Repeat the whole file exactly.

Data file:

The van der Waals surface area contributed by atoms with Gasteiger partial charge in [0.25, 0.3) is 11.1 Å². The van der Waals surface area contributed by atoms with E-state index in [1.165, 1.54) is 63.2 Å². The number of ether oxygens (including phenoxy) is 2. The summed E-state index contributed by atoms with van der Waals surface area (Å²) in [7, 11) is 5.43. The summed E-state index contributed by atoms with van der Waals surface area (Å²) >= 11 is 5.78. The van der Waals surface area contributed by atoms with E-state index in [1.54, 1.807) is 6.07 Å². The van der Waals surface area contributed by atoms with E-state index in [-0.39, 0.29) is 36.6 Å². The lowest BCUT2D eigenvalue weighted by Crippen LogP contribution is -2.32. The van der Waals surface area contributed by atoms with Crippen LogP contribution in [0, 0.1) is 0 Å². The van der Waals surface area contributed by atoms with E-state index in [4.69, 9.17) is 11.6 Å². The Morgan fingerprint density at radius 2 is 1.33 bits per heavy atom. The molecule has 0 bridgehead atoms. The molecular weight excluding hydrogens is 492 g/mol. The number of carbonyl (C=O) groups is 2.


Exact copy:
The van der Waals surface area contributed by atoms with Gasteiger partial charge in [0.25, 0.3) is 11.1 Å². The van der Waals surface area contributed by atoms with E-state index in [1.165, 1.54) is 63.2 Å². The number of ether oxygens (including phenoxy) is 2. The summed E-state index contributed by atoms with van der Waals surface area (Å²) in [7, 11) is 5.43. The summed E-state index contributed by atoms with van der Waals surface area (Å²) >= 11 is 5.78. The van der Waals surface area contributed by atoms with E-state index in [1.54, 1.807) is 6.07 Å². The van der Waals surface area contributed by atoms with E-state index in [-0.39, 0.29) is 36.6 Å². The lowest BCUT2D eigenvalue weighted by Crippen LogP contribution is -2.32. The van der Waals surface area contributed by atoms with Crippen LogP contribution in [0, 0.1) is 0 Å². The van der Waals surface area contributed by atoms with E-state index in [4.69, 9.17) is 11.6 Å². The Morgan fingerprint density at radius 2 is 1.33 bits per heavy atom. The molecule has 0 bridgehead atoms. The molecular weight excluding hydrogens is 492 g/mol. The number of carbonyl (C=O) groups is 2.